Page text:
Sunday, July 25, 2021

NGC 3576 - Statue of Liberty Nebula

 NGC 3576, also known as the Statue of Liberty Nebula and ESO 129-EN5, was discovered by John Herschel in 1834.

  It roams the Sagittarius arm of our galaxy, the Milky Way, about 9,000 light-years away.

  Within the region, episodes of star formation are believed to contribute to the complex and suggestive shapes.

  Strong stellar winds from the massive young stars incorporated into NGC 3576 shape two huge filaments that resemble the coiled horns of a ram.

  Also discovered by John Herschel in 1834, NGC 3603 is a glowing cloud of gas, dust and stars about 20,000 light-years away towards the constellation Carina.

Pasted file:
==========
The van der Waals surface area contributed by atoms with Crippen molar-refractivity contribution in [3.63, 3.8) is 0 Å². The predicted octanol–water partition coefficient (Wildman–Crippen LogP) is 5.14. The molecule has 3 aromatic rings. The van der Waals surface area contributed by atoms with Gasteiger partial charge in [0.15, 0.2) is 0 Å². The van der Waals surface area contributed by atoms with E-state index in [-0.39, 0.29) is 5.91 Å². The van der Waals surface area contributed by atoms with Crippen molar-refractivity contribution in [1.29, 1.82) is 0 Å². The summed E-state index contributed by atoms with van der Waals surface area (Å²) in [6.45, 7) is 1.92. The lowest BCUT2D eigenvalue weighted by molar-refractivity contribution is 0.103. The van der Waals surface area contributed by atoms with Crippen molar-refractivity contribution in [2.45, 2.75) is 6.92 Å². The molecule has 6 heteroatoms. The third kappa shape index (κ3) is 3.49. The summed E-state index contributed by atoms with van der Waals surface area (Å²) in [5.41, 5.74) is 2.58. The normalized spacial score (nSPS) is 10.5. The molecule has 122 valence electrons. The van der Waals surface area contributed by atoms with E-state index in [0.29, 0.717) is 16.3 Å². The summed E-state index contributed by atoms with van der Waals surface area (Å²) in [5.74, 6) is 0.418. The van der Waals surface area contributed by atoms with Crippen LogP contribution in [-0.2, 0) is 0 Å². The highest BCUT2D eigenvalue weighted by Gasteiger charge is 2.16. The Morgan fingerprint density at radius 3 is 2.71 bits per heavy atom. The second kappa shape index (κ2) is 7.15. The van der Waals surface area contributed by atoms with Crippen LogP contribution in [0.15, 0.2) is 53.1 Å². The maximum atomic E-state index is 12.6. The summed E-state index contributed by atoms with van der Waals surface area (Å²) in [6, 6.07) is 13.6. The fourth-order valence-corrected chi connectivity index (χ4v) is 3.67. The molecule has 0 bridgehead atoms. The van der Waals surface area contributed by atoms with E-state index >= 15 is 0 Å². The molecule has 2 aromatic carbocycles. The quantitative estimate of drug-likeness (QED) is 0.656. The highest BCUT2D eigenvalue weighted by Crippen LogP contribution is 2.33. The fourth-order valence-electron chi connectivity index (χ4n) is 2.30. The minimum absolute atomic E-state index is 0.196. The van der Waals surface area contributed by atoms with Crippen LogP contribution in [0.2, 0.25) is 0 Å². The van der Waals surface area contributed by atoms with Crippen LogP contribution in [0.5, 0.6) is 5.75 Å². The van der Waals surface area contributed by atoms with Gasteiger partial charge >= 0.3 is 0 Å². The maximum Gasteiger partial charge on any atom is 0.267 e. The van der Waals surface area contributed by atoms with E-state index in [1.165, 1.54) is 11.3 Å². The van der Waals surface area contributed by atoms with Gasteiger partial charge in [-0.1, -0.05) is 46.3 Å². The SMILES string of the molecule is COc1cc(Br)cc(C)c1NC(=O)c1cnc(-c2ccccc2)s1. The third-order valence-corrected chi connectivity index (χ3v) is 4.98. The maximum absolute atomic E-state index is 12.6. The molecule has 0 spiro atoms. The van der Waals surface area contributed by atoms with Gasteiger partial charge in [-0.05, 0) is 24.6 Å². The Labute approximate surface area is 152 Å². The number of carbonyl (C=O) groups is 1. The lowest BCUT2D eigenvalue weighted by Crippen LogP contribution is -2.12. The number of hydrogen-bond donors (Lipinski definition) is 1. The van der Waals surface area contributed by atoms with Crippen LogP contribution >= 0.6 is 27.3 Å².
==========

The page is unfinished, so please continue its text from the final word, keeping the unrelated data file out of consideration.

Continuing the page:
At the heart of NGC 3603 is a Wolf-Rayet multiple star system known as HD 97950.

  NGC 3603 is in a very active star formation area.  Stars are born in dark, dusty regions of space, largely hidden from view.

  But as young stars begin to glow and shed their cocoons of surrounding material, they become visible and create glowing clouds in the surrounding material, known as HII regions.

  The HII regions glow due to the interaction of ultraviolet radiation emitted by hot young stars with clouds of hydrogen gas.

  These regions can measure several hundred light-years across, and the one surrounding NGC 3603 has the distinction of being the most massive in the Milky Way Galaxy.

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